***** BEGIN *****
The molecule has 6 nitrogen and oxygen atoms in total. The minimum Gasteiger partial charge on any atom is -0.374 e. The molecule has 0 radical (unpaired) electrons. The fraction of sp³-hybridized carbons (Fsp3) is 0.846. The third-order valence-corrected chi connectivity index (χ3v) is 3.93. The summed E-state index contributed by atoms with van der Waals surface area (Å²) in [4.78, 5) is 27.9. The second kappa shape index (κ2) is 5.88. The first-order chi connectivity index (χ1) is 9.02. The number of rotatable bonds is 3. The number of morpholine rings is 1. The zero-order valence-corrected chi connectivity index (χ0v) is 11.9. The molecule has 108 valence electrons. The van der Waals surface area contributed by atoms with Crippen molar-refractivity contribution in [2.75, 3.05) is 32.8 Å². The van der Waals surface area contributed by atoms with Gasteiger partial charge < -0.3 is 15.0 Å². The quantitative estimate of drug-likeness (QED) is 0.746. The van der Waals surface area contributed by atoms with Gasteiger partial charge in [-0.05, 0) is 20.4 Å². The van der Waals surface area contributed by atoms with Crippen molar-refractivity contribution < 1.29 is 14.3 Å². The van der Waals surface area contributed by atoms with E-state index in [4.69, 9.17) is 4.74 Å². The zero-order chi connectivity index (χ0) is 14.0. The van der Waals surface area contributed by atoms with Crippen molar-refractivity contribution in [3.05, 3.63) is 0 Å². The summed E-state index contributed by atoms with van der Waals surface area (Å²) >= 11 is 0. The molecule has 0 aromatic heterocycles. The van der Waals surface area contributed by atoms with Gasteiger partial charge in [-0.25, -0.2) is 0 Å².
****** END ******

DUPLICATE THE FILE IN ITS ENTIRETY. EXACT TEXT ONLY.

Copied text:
The molecule has 6 nitrogen and oxygen atoms in total. The minimum Gasteiger partial charge on any atom is -0.374 e. The molecule has 0 radical (unpaired) electrons. The fraction of sp³-hybridized carbons (Fsp3) is 0.846. The third-order valence-corrected chi connectivity index (χ3v) is 3.93. The summed E-state index contributed by atoms with van der Waals surface area (Å²) in [4.78, 5) is 27.9. The second kappa shape index (κ2) is 5.88. The first-order chi connectivity index (χ1) is 9.02. The number of rotatable bonds is 3. The number of morpholine rings is 1. The zero-order valence-corrected chi connectivity index (χ0v) is 11.9. The molecule has 108 valence electrons. The van der Waals surface area contributed by atoms with Crippen molar-refractivity contribution in [2.75, 3.05) is 32.8 Å². The van der Waals surface area contributed by atoms with Gasteiger partial charge < -0.3 is 15.0 Å². The quantitative estimate of drug-likeness (QED) is 0.746. The van der Waals surface area contributed by atoms with Gasteiger partial charge in [-0.05, 0) is 20.4 Å². The van der Waals surface area contributed by atoms with Crippen molar-refractivity contribution < 1.29 is 14.3 Å². The van der Waals surface area contributed by atoms with E-state index in [4.69, 9.17) is 4.74 Å². The zero-order chi connectivity index (χ0) is 14.0. The van der Waals surface area contributed by atoms with Crippen molar-refractivity contribution in [3.05, 3.63) is 0 Å². The summed E-state index contributed by atoms with van der Waals surface area (Å²) >= 11 is 0. The molecule has 0 aromatic heterocycles. The van der Waals surface area contributed by atoms with Gasteiger partial charge in [-0.25, -0.2) is 0 Å².